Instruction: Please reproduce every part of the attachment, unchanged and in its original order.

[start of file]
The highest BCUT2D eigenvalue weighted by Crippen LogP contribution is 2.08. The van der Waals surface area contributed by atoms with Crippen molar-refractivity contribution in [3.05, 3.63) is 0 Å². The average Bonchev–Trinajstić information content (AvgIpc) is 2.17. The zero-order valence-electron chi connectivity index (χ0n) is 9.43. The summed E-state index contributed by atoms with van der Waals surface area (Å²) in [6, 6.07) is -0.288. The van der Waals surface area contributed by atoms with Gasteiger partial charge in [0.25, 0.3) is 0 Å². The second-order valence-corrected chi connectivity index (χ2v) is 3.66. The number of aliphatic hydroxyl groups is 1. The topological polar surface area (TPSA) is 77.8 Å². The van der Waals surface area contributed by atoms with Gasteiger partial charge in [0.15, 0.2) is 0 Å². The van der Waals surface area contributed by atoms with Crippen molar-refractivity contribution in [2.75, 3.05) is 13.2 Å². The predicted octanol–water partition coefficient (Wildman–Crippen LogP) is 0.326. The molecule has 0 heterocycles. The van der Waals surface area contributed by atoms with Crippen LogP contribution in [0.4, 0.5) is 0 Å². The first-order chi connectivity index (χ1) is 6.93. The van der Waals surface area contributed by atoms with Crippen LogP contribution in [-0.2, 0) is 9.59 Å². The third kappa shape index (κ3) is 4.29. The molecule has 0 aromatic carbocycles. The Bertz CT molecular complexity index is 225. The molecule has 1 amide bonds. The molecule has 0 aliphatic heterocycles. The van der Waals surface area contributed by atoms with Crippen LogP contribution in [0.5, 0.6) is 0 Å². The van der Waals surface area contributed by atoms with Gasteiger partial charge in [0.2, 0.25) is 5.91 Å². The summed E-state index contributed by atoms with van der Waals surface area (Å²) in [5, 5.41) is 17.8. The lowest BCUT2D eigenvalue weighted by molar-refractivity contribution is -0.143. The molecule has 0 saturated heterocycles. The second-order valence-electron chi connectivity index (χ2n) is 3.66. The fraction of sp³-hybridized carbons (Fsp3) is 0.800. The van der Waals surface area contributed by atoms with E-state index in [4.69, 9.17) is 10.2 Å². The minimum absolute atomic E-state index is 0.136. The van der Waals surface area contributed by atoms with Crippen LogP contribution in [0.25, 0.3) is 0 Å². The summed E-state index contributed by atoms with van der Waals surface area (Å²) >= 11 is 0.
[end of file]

The highest BCUT2D eigenvalue weighted by Crippen LogP contribution is 2.08. The van der Waals surface area contributed by atoms with Crippen molar-refractivity contribution in [3.05, 3.63) is 0 Å². The average Bonchev–Trinajstić information content (AvgIpc) is 2.17. The zero-order valence-electron chi connectivity index (χ0n) is 9.43. The summed E-state index contributed by atoms with van der Waals surface area (Å²) in [6, 6.07) is -0.288. The van der Waals surface area contributed by atoms with Gasteiger partial charge in [0.25, 0.3) is 0 Å². The second-order valence-corrected chi connectivity index (χ2v) is 3.66. The number of aliphatic hydroxyl groups is 1. The topological polar surface area (TPSA) is 77.8 Å². The van der Waals surface area contributed by atoms with Gasteiger partial charge in [0.15, 0.2) is 0 Å². The van der Waals surface area contributed by atoms with Crippen molar-refractivity contribution in [2.75, 3.05) is 13.2 Å². The predicted octanol–water partition coefficient (Wildman–Crippen LogP) is 0.326. The molecule has 0 heterocycles. The van der Waals surface area contributed by atoms with Crippen LogP contribution in [0.4, 0.5) is 0 Å². The first-order chi connectivity index (χ1) is 6.93. The van der Waals surface area contributed by atoms with Crippen LogP contribution in [-0.2, 0) is 9.59 Å². The third kappa shape index (κ3) is 4.29. The molecule has 0 aromatic carbocycles. The Bertz CT molecular complexity index is 225. The molecule has 1 amide bonds. The molecule has 0 aliphatic heterocycles. The van der Waals surface area contributed by atoms with Crippen LogP contribution in [0.5, 0.6) is 0 Å². The van der Waals surface area contributed by atoms with Gasteiger partial charge in [0.2, 0.25) is 5.91 Å². The summed E-state index contributed by atoms with van der Waals surface area (Å²) in [5, 5.41) is 17.8. The lowest BCUT2D eigenvalue weighted by molar-refractivity contribution is -0.143. The molecule has 0 saturated heterocycles. The second-order valence-electron chi connectivity index (χ2n) is 3.66. The fraction of sp³-hybridized carbons (Fsp3) is 0.800. The van der Waals surface area contributed by atoms with E-state index in [4.69, 9.17) is 10.2 Å². The minimum absolute atomic E-state index is 0.136. The van der Waals surface area contributed by atoms with Crippen LogP contribution in [0.25, 0.3) is 0 Å². The summed E-state index contributed by atoms with van der Waals surface area (Å²) >= 11 is 0.